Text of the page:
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The Age of Jackson: 1814-1860. Honors US History Unit 4. Essential Question:. Champion of the “Common Man”?. “King” Andrew?. OR. Jackson’s First Hermitage Residence. First Known Painting of Jackson, 1815. Ol’ Hickory During the Seminole Wars. Had become hero to many “common men”

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slide1

The Age of Jackson:

1814-1860

Honors US History

Unit 4

slide2

Essential Question:

Champion of the “Common Man”?

“King”Andrew?

OR

slide5

Ol’ Hickory During the Seminole Wars

Had become hero to many “common men”

Many were drawn to Jackson after his win in the Battle of New Orleans and in the “Indian Wars

slide6

Jackson's First Run

for Office-

1824

slide7

What Increased Voting Patterns?

  • White male suffrage increased
    • Land requirement deleted
  • Popular campaigning
    • Parades, rallies, floats, etc…
  • Political promises
    • Patronage…AKA the “spoils system”
  • A return to the two-party system in 1828
    • National Republicans
    • Jacksonian Democrats
evolution of parties
Democratic Republicans 

National Republicans

Whigs (1832) 

Republicans (1854)

Evolution of Parties
slide12

Jackson’s Opponents in 1824

Henry Clay[KY]

John Quincy Adams[MA]

John C. Calhoun[SC]

William H. Crawford[GA]

slide15
Jackson won the most popular votes.

But he did not receive a majority of the electoral votes.

According to the Constitution, if no person wins a majority of electoral votes, then the House of Representatives must choose the president.

The selection was made from the top 3 vote getters.

No Clear Winner in 1824

slide16
John Quincy Adams won after the election was thrown into Congress.

Jackson’s supporters claimed that Adams gained the presidency by making a deal with Henry Clay (who became Secretary of State).

Charges of a “corrupt bargain” followed Adams through his term.

Adams had many plans for the country but they were always defeated by Congress (who was led by Jackson supporters).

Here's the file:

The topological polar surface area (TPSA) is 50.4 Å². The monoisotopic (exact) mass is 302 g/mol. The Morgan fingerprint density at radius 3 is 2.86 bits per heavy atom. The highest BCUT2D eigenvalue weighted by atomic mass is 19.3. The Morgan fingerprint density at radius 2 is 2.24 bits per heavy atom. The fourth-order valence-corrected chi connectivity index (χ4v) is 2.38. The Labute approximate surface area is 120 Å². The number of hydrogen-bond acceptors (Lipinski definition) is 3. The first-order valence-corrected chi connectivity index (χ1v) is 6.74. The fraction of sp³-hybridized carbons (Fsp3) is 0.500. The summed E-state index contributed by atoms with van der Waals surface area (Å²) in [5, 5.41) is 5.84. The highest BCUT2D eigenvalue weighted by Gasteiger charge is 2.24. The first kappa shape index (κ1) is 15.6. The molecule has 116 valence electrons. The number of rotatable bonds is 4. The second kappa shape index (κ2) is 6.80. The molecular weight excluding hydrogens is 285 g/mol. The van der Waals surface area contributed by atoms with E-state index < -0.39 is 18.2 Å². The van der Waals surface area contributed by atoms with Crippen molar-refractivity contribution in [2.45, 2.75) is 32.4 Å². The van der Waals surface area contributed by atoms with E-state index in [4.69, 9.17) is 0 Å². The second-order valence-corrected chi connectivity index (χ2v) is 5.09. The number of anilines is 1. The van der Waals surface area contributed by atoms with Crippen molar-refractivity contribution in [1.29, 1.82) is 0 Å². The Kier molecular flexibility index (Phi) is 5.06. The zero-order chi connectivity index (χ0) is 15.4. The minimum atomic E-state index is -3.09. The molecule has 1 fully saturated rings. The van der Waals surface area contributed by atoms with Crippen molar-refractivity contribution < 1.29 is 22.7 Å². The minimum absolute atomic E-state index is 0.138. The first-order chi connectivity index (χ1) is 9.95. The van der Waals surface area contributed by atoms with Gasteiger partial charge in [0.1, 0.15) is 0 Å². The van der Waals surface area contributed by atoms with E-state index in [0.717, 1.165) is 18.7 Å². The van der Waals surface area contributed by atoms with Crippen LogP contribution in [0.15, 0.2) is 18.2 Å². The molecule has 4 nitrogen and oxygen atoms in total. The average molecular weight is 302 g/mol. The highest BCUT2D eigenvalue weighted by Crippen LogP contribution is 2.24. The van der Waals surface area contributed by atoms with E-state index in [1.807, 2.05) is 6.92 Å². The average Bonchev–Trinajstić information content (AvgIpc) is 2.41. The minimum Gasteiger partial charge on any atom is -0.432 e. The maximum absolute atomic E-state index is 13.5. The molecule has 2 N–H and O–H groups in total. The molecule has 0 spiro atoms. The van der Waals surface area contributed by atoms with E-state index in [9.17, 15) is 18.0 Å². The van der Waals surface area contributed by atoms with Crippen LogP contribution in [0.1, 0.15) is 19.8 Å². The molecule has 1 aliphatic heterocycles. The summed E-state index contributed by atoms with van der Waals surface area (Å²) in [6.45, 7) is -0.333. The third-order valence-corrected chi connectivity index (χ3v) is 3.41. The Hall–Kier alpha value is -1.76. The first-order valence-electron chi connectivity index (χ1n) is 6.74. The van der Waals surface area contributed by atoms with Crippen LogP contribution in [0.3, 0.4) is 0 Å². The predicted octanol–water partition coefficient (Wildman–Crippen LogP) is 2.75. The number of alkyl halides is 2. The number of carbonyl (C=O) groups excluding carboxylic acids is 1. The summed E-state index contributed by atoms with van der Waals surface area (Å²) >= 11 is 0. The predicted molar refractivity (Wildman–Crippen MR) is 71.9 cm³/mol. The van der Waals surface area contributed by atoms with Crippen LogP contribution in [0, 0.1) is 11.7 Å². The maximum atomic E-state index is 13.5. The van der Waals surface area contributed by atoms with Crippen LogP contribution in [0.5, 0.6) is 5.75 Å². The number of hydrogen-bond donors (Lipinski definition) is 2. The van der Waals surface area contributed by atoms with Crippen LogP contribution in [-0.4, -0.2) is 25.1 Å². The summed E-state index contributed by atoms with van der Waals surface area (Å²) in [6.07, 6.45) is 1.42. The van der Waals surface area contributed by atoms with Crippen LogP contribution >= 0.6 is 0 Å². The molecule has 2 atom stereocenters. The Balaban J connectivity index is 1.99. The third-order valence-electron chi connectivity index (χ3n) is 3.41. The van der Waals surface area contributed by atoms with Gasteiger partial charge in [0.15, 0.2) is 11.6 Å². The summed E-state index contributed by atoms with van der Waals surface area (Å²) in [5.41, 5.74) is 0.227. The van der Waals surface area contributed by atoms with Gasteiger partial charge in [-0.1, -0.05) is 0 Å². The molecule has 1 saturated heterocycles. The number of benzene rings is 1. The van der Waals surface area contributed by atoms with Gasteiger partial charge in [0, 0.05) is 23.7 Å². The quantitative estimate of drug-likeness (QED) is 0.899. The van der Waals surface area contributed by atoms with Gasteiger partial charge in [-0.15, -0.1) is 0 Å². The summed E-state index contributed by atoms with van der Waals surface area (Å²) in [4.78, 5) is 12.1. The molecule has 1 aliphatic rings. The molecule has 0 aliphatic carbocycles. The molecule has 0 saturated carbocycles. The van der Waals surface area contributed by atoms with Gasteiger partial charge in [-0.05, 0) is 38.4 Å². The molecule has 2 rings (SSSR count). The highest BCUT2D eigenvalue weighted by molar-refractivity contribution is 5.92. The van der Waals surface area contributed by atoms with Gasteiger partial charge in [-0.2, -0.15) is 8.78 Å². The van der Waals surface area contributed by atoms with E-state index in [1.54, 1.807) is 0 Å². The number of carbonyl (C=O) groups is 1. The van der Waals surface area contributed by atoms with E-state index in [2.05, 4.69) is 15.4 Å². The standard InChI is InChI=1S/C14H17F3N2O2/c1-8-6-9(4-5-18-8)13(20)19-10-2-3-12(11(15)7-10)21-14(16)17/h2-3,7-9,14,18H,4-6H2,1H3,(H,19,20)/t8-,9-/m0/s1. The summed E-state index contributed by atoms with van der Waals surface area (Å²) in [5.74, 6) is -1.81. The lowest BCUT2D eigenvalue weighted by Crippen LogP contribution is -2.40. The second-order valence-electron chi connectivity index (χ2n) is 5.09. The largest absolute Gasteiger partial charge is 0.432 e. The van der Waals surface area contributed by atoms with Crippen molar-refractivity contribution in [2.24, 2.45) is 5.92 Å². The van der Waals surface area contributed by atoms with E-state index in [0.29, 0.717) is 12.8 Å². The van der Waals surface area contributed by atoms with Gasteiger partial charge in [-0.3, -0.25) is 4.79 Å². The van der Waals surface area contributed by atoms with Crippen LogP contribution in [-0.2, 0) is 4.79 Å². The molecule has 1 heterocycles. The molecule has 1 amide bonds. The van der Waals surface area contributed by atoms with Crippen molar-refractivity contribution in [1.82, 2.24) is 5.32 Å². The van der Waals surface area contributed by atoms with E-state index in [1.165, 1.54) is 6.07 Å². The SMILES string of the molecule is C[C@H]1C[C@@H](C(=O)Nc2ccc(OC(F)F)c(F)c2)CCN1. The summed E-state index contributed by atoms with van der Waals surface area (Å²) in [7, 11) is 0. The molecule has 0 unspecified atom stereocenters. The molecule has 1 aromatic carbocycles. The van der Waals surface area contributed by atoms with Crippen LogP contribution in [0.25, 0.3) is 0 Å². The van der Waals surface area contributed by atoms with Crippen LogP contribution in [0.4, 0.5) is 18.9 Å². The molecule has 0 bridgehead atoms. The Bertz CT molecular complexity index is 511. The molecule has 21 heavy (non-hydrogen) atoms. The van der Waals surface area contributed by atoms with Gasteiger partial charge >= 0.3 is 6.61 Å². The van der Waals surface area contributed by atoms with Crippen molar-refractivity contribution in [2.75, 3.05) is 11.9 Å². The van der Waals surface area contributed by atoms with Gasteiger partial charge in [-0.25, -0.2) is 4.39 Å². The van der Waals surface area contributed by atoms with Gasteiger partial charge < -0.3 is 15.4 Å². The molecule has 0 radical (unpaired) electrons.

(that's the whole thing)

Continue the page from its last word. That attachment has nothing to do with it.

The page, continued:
“A Corrupt Bargain”??

slide17

Jackson's Second Run

for Office-

1828

Jackson's Second Run

for Office-

1828

slide18

Scandals Rock DC and the Election

Rachel Jackson

Final Divorce Decree

slide20

Jackson’s Opponent in 1828

President John Quincy Adams

slide21

The New “Jackson Coalition”

  • The Planter Elite in the South
  • People on the Frontier
  • State Politicians
  • Immigrants in the cities.
slide22

Jackson’s Faith in the “Common Man”

  • Intense distrust of Eastern“establishment,” monopolies, & special privilege.
  • His heart & soul was with the“plain folk.”
  • Belief that the common man was capable of uncommon achievements.
slide26
After election, Jackson immediately removes 10% of all officeholders and appoints his friends and supporters

Known as “The Spoils System” or patronage

This system continued until the passage of the Pendleton Act in the 1870’s

The Spoils System

slide28
Peggy Eaton was the daughter of a tavern keeper and the wife of Jackson's secretary of war.

Both Andrew and Rachel Jackson had liked Peggy Eaton, and when her private love affairs became public knowledge, enveloping her in scandal, the President lent her his visible support.

It was not enough to save her social standing.

The “Peggy Eaton Affair”

slide29
Although she was a cabinet member's wife and entitled to the civility such a position conveyed, the wives of other cabinet officials and much of Washington society -- including Jackson's own hostess -- refused to accept her.

Jackson was furious.

He demanded that his cabinet members make their wives accept Peggy Eaton.